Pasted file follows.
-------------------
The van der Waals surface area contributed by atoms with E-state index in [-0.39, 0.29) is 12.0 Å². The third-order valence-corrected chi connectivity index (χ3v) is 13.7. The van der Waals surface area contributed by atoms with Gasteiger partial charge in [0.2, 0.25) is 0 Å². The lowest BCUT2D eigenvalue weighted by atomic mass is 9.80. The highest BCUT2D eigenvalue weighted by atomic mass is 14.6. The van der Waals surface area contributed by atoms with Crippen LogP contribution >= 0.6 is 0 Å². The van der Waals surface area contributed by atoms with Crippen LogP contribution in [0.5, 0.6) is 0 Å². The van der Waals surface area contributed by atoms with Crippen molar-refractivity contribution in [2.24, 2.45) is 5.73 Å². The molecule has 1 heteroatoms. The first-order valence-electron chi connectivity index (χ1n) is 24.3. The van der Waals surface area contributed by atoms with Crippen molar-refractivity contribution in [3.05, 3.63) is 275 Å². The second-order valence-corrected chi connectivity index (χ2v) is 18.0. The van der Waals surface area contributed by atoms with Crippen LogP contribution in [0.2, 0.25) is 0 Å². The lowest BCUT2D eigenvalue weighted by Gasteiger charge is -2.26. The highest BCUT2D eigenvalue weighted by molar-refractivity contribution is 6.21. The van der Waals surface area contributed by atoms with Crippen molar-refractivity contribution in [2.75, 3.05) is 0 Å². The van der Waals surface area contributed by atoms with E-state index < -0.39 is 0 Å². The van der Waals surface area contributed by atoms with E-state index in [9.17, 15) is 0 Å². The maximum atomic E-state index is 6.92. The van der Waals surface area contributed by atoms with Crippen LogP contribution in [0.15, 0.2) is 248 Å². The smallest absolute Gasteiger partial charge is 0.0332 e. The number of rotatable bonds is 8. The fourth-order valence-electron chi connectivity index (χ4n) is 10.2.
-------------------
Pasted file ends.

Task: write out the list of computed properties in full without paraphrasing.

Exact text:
The van der Waals surface area contributed by atoms with E-state index in [-0.39, 0.29) is 12.0 Å². The third-order valence-corrected chi connectivity index (χ3v) is 13.7. The van der Waals surface area contributed by atoms with Gasteiger partial charge in [0.2, 0.25) is 0 Å². The lowest BCUT2D eigenvalue weighted by atomic mass is 9.80. The highest BCUT2D eigenvalue weighted by atomic mass is 14.6. The van der Waals surface area contributed by atoms with Crippen LogP contribution >= 0.6 is 0 Å². The van der Waals surface area contributed by atoms with Crippen LogP contribution in [0.5, 0.6) is 0 Å². The van der Waals surface area contributed by atoms with Crippen molar-refractivity contribution in [2.24, 2.45) is 5.73 Å². The molecule has 1 heteroatoms. The first-order valence-electron chi connectivity index (χ1n) is 24.3. The van der Waals surface area contributed by atoms with Crippen molar-refractivity contribution in [3.05, 3.63) is 275 Å². The second-order valence-corrected chi connectivity index (χ2v) is 18.0. The van der Waals surface area contributed by atoms with Crippen LogP contribution in [0.2, 0.25) is 0 Å². The lowest BCUT2D eigenvalue weighted by Gasteiger charge is -2.26. The highest BCUT2D eigenvalue weighted by molar-refractivity contribution is 6.21. The van der Waals surface area contributed by atoms with Crippen molar-refractivity contribution in [2.75, 3.05) is 0 Å². The van der Waals surface area contributed by atoms with E-state index < -0.39 is 0 Å². The van der Waals surface area contributed by atoms with E-state index in [9.17, 15) is 0 Å². The maximum atomic E-state index is 6.92. The van der Waals surface area contributed by atoms with Crippen LogP contribution in [0.15, 0.2) is 248 Å². The smallest absolute Gasteiger partial charge is 0.0332 e. The number of rotatable bonds is 8. The fourth-order valence-electron chi connectivity index (χ4n) is 10.2.